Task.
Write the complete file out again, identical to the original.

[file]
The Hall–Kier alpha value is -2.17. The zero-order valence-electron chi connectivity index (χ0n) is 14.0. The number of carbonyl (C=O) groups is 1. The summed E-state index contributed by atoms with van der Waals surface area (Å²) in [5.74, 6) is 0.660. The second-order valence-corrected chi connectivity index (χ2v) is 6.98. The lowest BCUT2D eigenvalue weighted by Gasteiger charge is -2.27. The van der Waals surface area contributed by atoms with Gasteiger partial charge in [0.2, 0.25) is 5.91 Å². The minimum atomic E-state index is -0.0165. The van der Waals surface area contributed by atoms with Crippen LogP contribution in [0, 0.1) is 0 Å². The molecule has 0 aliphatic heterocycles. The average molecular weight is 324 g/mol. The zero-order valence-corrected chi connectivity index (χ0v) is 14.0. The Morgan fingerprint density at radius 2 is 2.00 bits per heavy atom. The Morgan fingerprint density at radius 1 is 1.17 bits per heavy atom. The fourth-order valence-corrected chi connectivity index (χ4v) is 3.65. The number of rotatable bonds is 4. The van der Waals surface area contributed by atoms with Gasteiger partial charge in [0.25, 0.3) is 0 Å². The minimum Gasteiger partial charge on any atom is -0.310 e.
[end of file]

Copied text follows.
The Hall–Kier alpha value is -2.17. The zero-order valence-electron chi connectivity index (χ0n) is 14.0. The number of carbonyl (C=O) groups is 1. The summed E-state index contributed by atoms with van der Waals surface area (Å²) in [5.74, 6) is 0.660. The second-order valence-corrected chi connectivity index (χ2v) is 6.98. The lowest BCUT2D eigenvalue weighted by Gasteiger charge is -2.27. The van der Waals surface area contributed by atoms with Gasteiger partial charge in [0.2, 0.25) is 5.91 Å². The minimum atomic E-state index is -0.0165. The van der Waals surface area contributed by atoms with Crippen LogP contribution in [0, 0.1) is 0 Å². The molecule has 0 aliphatic heterocycles. The average molecular weight is 324 g/mol. The zero-order valence-corrected chi connectivity index (χ0v) is 14.0. The Morgan fingerprint density at radius 2 is 2.00 bits per heavy atom. The Morgan fingerprint density at radius 1 is 1.17 bits per heavy atom. The fourth-order valence-corrected chi connectivity index (χ4v) is 3.65. The number of rotatable bonds is 4. The van der Waals surface area contributed by atoms with Gasteiger partial charge in [0.25, 0.3) is 0 Å². The minimum Gasteiger partial charge on any atom is -0.310 e.